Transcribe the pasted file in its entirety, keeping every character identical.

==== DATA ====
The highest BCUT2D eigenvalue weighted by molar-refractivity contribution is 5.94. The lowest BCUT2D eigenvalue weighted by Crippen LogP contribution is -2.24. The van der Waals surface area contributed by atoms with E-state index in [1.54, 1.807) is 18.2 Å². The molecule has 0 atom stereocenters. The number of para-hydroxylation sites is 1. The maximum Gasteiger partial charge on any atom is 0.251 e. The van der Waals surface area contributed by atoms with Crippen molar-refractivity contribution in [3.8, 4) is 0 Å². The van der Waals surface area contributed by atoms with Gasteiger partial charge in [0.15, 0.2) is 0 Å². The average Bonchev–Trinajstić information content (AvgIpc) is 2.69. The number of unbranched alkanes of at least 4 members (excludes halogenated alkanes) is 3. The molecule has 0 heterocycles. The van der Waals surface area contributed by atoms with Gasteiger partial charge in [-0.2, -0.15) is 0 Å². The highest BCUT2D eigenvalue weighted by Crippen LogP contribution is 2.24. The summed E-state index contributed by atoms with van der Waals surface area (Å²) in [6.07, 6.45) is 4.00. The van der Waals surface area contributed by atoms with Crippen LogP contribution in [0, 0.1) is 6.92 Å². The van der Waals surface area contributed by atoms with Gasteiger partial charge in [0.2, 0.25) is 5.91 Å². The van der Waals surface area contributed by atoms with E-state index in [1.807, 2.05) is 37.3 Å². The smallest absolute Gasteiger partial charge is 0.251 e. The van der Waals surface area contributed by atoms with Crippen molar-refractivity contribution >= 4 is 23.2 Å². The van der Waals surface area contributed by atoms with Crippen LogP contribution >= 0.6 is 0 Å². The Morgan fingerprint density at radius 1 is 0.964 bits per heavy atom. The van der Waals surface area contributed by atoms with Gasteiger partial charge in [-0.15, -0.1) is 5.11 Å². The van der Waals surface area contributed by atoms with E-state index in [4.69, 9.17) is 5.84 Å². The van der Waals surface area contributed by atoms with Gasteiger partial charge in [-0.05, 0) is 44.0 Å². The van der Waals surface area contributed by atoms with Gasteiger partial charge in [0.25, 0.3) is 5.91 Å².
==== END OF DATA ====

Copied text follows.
The highest BCUT2D eigenvalue weighted by molar-refractivity contribution is 5.94. The lowest BCUT2D eigenvalue weighted by Crippen LogP contribution is -2.24. The van der Waals surface area contributed by atoms with E-state index in [1.54, 1.807) is 18.2 Å². The molecule has 0 atom stereocenters. The number of para-hydroxylation sites is 1. The maximum Gasteiger partial charge on any atom is 0.251 e. The van der Waals surface area contributed by atoms with Crippen molar-refractivity contribution in [3.8, 4) is 0 Å². The van der Waals surface area contributed by atoms with Gasteiger partial charge in [0.15, 0.2) is 0 Å². The average Bonchev–Trinajstić information content (AvgIpc) is 2.69. The number of unbranched alkanes of at least 4 members (excludes halogenated alkanes) is 3. The molecule has 0 heterocycles. The van der Waals surface area contributed by atoms with Gasteiger partial charge in [-0.2, -0.15) is 0 Å². The highest BCUT2D eigenvalue weighted by Crippen LogP contribution is 2.24. The summed E-state index contributed by atoms with van der Waals surface area (Å²) in [6.07, 6.45) is 4.00. The van der Waals surface area contributed by atoms with Crippen LogP contribution in [0, 0.1) is 6.92 Å². The van der Waals surface area contributed by atoms with Gasteiger partial charge in [0.2, 0.25) is 5.91 Å². The van der Waals surface area contributed by atoms with E-state index in [1.807, 2.05) is 37.3 Å². The smallest absolute Gasteiger partial charge is 0.251 e. The van der Waals surface area contributed by atoms with Crippen molar-refractivity contribution >= 4 is 23.2 Å². The van der Waals surface area contributed by atoms with Crippen LogP contribution >= 0.6 is 0 Å². The Morgan fingerprint density at radius 1 is 0.964 bits per heavy atom. The van der Waals surface area contributed by atoms with Gasteiger partial charge in [-0.15, -0.1) is 5.11 Å². The van der Waals surface area contributed by atoms with E-state index in [4.69, 9.17) is 5.84 Å². The van der Waals surface area contributed by atoms with Gasteiger partial charge in [-0.05, 0) is 44.0 Å². The van der Waals surface area contributed by atoms with Gasteiger partial charge in [0.25, 0.3) is 5.91 Å².